SOE News

Second Carolina Seminar on School Improvement: meeting the challenges of the mathematics and science teacher shortage in North Carolina

Building on the First Carolina Seminar on School Improvement held in December, 20 educators and policymakers assembled in Chapel Hill on March 10, 2006, to develop some approaches to address the shortage of mathematics and science teachers in North Carolina. Co-hosts of the roundtable discussion were Dean Thomas James of the School of Education and Ferrel Guillory, director of the UNC-Chapel Hill Program on Southern Politics, Media and Public Life.

Dean James set the context by providing a national perspective. While high turnover is common across the teaching spectrum, the highest rates are often found among mathematics and science teachers, he said.

There are many reasons for this elevated turnover rate among mathematics and science teachers. The number of science and mathematics teachers licensed since the 1990s is inadequate to staff the classrooms for the increasing school population. Therefore principals feel compelled to hire teachers to staff science and mathematics classrooms who are under-prepared for the content area. Estimates indicate that the number of mathematics and science teachers teaching out-of-field or without full licensure range from 20 percent to as high as 69 percent.

The turnover rate is further accentuated by a significant out-migration of mathematics and science teachers who can find lucrative opportunities elsewhere.

Dean James cited examples of successful strategies in other states, including California’s “Science and Math Initiative” to produce 1,000 secondary mathematics and science teachers annually, Florida’s “Pathways to Teaching” minor which is offered to chemistry and physics majors and Virginia’s “Late Deciders Program” which provides a fifth-year master’s program for which science undergraduates can apply as late as their senior year.

The participants discussed many factors that are important in addressing this challenge in North Carolina as well as many strategies to consider. They agreed that an inventory needs to be developed of successful efforts taking place throughout the state. They concurred that efforts need to be made to involve the business and nonprofit communities in mathematics and science education and teacher recruitment.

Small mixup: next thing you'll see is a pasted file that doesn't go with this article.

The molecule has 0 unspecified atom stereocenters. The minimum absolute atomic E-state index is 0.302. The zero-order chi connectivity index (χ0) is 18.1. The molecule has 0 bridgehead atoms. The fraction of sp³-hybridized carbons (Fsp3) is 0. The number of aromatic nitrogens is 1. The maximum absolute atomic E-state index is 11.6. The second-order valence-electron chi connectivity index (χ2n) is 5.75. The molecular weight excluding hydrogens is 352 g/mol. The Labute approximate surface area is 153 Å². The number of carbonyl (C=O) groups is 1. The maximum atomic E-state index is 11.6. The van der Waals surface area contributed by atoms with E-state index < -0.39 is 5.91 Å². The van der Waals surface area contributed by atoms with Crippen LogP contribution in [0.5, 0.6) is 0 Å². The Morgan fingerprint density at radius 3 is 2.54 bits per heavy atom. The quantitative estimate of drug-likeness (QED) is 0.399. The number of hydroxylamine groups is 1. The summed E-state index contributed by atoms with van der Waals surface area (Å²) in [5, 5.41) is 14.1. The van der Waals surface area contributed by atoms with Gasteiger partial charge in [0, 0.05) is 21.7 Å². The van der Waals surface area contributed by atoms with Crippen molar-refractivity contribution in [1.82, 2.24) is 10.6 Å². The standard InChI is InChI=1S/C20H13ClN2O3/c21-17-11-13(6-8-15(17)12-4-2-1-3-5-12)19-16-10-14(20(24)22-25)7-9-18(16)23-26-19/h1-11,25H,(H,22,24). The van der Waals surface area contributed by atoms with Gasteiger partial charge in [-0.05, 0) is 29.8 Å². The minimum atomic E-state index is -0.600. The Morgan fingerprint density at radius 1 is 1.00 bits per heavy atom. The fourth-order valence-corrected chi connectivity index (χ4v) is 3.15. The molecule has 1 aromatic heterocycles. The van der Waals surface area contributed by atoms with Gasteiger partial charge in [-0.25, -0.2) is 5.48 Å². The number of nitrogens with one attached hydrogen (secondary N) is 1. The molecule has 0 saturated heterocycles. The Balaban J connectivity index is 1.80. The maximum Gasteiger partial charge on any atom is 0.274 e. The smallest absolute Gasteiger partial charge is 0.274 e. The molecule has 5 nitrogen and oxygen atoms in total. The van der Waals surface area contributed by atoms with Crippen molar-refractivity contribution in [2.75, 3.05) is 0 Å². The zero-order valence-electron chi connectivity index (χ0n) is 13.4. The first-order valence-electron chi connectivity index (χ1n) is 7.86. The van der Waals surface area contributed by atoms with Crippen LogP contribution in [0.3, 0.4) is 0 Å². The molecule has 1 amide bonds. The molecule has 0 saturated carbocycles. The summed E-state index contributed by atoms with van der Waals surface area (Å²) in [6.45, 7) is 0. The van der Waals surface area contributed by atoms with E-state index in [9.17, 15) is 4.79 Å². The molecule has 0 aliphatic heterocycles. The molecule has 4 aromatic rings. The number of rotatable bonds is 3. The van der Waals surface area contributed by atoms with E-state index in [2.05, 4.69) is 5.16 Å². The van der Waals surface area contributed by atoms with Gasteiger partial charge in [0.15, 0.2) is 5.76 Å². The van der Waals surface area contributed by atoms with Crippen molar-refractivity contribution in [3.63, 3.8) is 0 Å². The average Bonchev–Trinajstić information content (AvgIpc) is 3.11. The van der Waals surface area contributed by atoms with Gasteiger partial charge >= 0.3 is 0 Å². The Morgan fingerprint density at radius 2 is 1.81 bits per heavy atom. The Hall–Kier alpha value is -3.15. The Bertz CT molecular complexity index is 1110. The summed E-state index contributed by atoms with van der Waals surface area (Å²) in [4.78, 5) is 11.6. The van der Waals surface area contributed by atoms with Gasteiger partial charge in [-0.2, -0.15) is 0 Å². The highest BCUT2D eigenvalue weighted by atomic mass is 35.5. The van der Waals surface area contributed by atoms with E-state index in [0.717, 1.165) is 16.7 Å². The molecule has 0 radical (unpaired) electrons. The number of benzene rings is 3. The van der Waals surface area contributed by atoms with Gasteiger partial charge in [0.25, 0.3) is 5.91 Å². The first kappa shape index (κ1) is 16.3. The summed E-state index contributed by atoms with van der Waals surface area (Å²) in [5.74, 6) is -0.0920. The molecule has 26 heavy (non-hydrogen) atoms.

The importance of increasing salaries and improving working conditions was highlighted, as well as the idea of salary differentiation in impacted areas.

Participants recommended that ─ for undergraduate students ─ stipends be provided for student teachers in science and mathematics. In addition, a “late deciders” program could be offered to science and mathematics majors and efforts could be made to recruit interested students from community colleges.

At the master’s level, incentives could be provided to encourage students to enroll in master in teaching programs.

For practicing teachers, professional development opportunities need to be more engaging, better structured and offered in an ongoing, sustained, meaningful manner. Master teachers need to be empowered so that they can mentor and inspire younger teachers.

Lateral entry programs could be designed to provide greater financial incentives for persons who are considering a career change. Incentives also could be developed for attracting teachers to work in hard-to-staff schools in rural areas.

Following a lively exchange, Dean James reflected that a coherent approach is needed for cultivating high quality teaching at every stage of teacher development ─ from prospective teachers’ schooling experiences and professional preparation, to well-supported induction experiences for new teachers, to sustained professional development for practicing teachers. The ideas generated by the working group suggest possibilities for each of these stages.